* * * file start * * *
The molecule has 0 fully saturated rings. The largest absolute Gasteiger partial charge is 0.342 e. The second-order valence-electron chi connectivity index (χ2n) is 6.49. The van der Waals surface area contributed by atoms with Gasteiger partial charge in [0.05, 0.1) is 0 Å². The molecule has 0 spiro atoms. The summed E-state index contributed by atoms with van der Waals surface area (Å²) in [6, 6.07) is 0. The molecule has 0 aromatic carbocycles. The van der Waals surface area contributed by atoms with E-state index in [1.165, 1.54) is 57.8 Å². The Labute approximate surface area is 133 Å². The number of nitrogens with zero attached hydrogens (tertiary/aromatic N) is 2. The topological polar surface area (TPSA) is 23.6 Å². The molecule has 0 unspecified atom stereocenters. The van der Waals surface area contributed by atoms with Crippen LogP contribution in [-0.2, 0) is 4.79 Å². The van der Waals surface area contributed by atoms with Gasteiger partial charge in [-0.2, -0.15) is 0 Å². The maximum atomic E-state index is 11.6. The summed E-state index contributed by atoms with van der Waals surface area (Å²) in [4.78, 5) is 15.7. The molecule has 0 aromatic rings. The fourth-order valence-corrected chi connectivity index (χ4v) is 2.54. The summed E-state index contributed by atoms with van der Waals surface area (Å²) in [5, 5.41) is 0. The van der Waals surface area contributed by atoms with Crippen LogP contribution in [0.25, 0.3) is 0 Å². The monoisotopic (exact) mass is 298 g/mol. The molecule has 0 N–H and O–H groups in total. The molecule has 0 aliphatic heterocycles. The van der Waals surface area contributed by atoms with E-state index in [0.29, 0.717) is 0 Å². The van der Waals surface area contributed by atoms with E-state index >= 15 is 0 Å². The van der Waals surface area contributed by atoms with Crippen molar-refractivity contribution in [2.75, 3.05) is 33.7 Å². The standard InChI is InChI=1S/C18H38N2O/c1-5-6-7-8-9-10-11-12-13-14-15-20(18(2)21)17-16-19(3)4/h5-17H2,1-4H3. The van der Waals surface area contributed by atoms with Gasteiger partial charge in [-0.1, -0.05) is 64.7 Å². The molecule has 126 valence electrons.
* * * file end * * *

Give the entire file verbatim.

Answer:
The molecule has 0 fully saturated rings. The largest absolute Gasteiger partial charge is 0.342 e. The second-order valence-electron chi connectivity index (χ2n) is 6.49. The van der Waals surface area contributed by atoms with Gasteiger partial charge in [0.05, 0.1) is 0 Å². The molecule has 0 spiro atoms. The summed E-state index contributed by atoms with van der Waals surface area (Å²) in [6, 6.07) is 0. The molecule has 0 aromatic carbocycles. The van der Waals surface area contributed by atoms with E-state index in [1.165, 1.54) is 57.8 Å². The Labute approximate surface area is 133 Å². The number of nitrogens with zero attached hydrogens (tertiary/aromatic N) is 2. The topological polar surface area (TPSA) is 23.6 Å². The molecule has 0 unspecified atom stereocenters. The van der Waals surface area contributed by atoms with Crippen LogP contribution in [-0.2, 0) is 4.79 Å². The van der Waals surface area contributed by atoms with Gasteiger partial charge in [-0.2, -0.15) is 0 Å². The maximum atomic E-state index is 11.6. The summed E-state index contributed by atoms with van der Waals surface area (Å²) in [4.78, 5) is 15.7. The molecule has 0 aromatic rings. The fourth-order valence-corrected chi connectivity index (χ4v) is 2.54. The summed E-state index contributed by atoms with van der Waals surface area (Å²) in [5, 5.41) is 0. The van der Waals surface area contributed by atoms with Crippen LogP contribution in [0.25, 0.3) is 0 Å². The monoisotopic (exact) mass is 298 g/mol. The molecule has 0 N–H and O–H groups in total. The molecule has 0 aliphatic heterocycles. The van der Waals surface area contributed by atoms with E-state index in [0.29, 0.717) is 0 Å². The van der Waals surface area contributed by atoms with E-state index >= 15 is 0 Å². The van der Waals surface area contributed by atoms with Crippen molar-refractivity contribution in [2.75, 3.05) is 33.7 Å². The standard InChI is InChI=1S/C18H38N2O/c1-5-6-7-8-9-10-11-12-13-14-15-20(18(2)21)17-16-19(3)4/h5-17H2,1-4H3. The van der Waals surface area contributed by atoms with Gasteiger partial charge in [-0.1, -0.05) is 64.7 Å². The molecule has 126 valence electrons.